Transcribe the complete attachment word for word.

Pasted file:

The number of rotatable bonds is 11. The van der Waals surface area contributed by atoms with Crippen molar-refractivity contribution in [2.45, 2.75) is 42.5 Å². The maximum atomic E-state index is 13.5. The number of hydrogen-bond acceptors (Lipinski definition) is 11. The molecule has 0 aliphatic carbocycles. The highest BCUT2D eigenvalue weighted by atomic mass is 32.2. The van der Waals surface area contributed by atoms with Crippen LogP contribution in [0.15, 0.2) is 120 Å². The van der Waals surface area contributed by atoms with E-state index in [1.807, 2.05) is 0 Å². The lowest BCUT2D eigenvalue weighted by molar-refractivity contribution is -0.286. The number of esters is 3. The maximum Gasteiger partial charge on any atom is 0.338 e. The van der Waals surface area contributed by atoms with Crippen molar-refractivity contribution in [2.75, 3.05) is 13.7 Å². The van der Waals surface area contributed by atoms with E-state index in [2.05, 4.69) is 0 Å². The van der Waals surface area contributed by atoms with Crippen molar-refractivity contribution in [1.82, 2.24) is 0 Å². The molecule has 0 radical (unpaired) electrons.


The number of rotatable bonds is 11. The van der Waals surface area contributed by atoms with Crippen molar-refractivity contribution in [2.45, 2.75) is 42.5 Å². The maximum atomic E-state index is 13.5. The number of hydrogen-bond acceptors (Lipinski definition) is 11. The molecule has 0 aliphatic carbocycles. The highest BCUT2D eigenvalue weighted by atomic mass is 32.2. The van der Waals surface area contributed by atoms with Crippen LogP contribution in [0.15, 0.2) is 120 Å². The van der Waals surface area contributed by atoms with E-state index in [1.807, 2.05) is 0 Å². The lowest BCUT2D eigenvalue weighted by molar-refractivity contribution is -0.286. The number of esters is 3. The maximum Gasteiger partial charge on any atom is 0.338 e. The van der Waals surface area contributed by atoms with Crippen molar-refractivity contribution in [2.75, 3.05) is 13.7 Å². The van der Waals surface area contributed by atoms with E-state index in [2.05, 4.69) is 0 Å². The van der Waals surface area contributed by atoms with Crippen molar-refractivity contribution in [1.82, 2.24) is 0 Å². The molecule has 0 radical (unpaired) electrons.